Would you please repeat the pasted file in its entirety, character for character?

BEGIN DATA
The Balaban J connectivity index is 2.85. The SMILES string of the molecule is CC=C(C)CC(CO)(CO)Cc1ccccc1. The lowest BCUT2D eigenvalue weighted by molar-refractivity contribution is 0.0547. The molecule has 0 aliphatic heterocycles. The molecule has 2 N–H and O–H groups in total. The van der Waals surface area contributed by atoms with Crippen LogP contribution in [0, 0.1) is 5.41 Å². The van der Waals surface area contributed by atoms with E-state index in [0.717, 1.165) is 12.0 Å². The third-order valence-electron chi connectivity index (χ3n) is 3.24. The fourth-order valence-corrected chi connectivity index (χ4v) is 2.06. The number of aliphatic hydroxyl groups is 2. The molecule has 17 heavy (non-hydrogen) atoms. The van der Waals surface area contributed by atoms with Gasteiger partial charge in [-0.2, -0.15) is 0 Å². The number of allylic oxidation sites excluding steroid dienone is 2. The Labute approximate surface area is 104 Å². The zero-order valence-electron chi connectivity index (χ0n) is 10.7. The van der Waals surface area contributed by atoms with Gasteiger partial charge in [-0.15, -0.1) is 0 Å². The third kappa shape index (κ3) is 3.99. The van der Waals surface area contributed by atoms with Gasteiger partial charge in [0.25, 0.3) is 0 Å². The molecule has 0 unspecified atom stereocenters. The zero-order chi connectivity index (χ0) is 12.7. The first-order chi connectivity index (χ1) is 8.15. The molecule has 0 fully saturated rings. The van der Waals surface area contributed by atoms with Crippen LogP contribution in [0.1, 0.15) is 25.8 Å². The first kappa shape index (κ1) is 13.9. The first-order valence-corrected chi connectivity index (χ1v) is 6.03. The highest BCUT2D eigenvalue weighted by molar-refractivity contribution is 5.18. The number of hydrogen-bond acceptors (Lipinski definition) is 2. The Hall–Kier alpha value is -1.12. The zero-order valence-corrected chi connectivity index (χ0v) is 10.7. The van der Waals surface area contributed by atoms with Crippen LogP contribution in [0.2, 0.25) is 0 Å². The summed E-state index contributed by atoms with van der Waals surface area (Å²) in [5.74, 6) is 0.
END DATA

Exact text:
The Balaban J connectivity index is 2.85. The SMILES string of the molecule is CC=C(C)CC(CO)(CO)Cc1ccccc1. The lowest BCUT2D eigenvalue weighted by molar-refractivity contribution is 0.0547. The molecule has 0 aliphatic heterocycles. The molecule has 2 N–H and O–H groups in total. The van der Waals surface area contributed by atoms with Crippen LogP contribution in [0, 0.1) is 5.41 Å². The van der Waals surface area contributed by atoms with E-state index in [0.717, 1.165) is 12.0 Å². The third-order valence-electron chi connectivity index (χ3n) is 3.24. The fourth-order valence-corrected chi connectivity index (χ4v) is 2.06. The number of aliphatic hydroxyl groups is 2. The molecule has 17 heavy (non-hydrogen) atoms. The van der Waals surface area contributed by atoms with Gasteiger partial charge in [-0.2, -0.15) is 0 Å². The number of allylic oxidation sites excluding steroid dienone is 2. The Labute approximate surface area is 104 Å². The zero-order valence-electron chi connectivity index (χ0n) is 10.7. The van der Waals surface area contributed by atoms with Gasteiger partial charge in [-0.15, -0.1) is 0 Å². The third kappa shape index (κ3) is 3.99. The van der Waals surface area contributed by atoms with Gasteiger partial charge in [0.25, 0.3) is 0 Å². The molecule has 0 unspecified atom stereocenters. The zero-order chi connectivity index (χ0) is 12.7. The first-order chi connectivity index (χ1) is 8.15. The molecule has 0 fully saturated rings. The van der Waals surface area contributed by atoms with Crippen LogP contribution in [0.1, 0.15) is 25.8 Å². The first kappa shape index (κ1) is 13.9. The first-order valence-corrected chi connectivity index (χ1v) is 6.03. The highest BCUT2D eigenvalue weighted by molar-refractivity contribution is 5.18. The number of hydrogen-bond acceptors (Lipinski definition) is 2. The Hall–Kier alpha value is -1.12. The zero-order valence-corrected chi connectivity index (χ0v) is 10.7. The van der Waals surface area contributed by atoms with Crippen LogP contribution in [0.2, 0.25) is 0 Å². The summed E-state index contributed by atoms with van der Waals surface area (Å²) in [5.74, 6) is 0.